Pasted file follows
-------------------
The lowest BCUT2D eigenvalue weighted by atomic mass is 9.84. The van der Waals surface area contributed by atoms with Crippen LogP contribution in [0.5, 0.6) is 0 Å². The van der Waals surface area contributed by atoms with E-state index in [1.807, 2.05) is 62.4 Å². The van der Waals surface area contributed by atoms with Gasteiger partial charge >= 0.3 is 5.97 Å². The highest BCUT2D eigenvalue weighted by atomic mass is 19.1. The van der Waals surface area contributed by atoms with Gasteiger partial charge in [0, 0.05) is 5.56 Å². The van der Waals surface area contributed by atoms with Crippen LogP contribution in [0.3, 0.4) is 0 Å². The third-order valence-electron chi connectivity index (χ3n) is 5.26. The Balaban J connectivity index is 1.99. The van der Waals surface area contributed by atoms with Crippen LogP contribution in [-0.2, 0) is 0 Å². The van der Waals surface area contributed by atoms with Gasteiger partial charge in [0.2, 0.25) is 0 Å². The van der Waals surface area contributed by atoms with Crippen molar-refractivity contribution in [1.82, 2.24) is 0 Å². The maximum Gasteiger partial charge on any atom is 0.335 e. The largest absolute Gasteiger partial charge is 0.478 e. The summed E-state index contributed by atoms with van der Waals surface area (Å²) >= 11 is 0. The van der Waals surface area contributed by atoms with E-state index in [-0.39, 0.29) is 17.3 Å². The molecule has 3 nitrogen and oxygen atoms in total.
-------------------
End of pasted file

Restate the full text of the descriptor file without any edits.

The lowest BCUT2D eigenvalue weighted by atomic mass is 9.84. The van der Waals surface area contributed by atoms with Crippen LogP contribution in [0.5, 0.6) is 0 Å². The van der Waals surface area contributed by atoms with E-state index in [1.807, 2.05) is 62.4 Å². The van der Waals surface area contributed by atoms with Gasteiger partial charge >= 0.3 is 5.97 Å². The highest BCUT2D eigenvalue weighted by atomic mass is 19.1. The van der Waals surface area contributed by atoms with Gasteiger partial charge in [0, 0.05) is 5.56 Å². The van der Waals surface area contributed by atoms with Crippen LogP contribution in [0.3, 0.4) is 0 Å². The third-order valence-electron chi connectivity index (χ3n) is 5.26. The Balaban J connectivity index is 1.99. The van der Waals surface area contributed by atoms with Crippen LogP contribution in [-0.2, 0) is 0 Å². The van der Waals surface area contributed by atoms with Gasteiger partial charge in [0.2, 0.25) is 0 Å². The van der Waals surface area contributed by atoms with Crippen molar-refractivity contribution in [1.82, 2.24) is 0 Å². The maximum Gasteiger partial charge on any atom is 0.335 e. The largest absolute Gasteiger partial charge is 0.478 e. The summed E-state index contributed by atoms with van der Waals surface area (Å²) >= 11 is 0. The van der Waals surface area contributed by atoms with E-state index in [-0.39, 0.29) is 17.3 Å². The molecule has 3 nitrogen and oxygen atoms in total.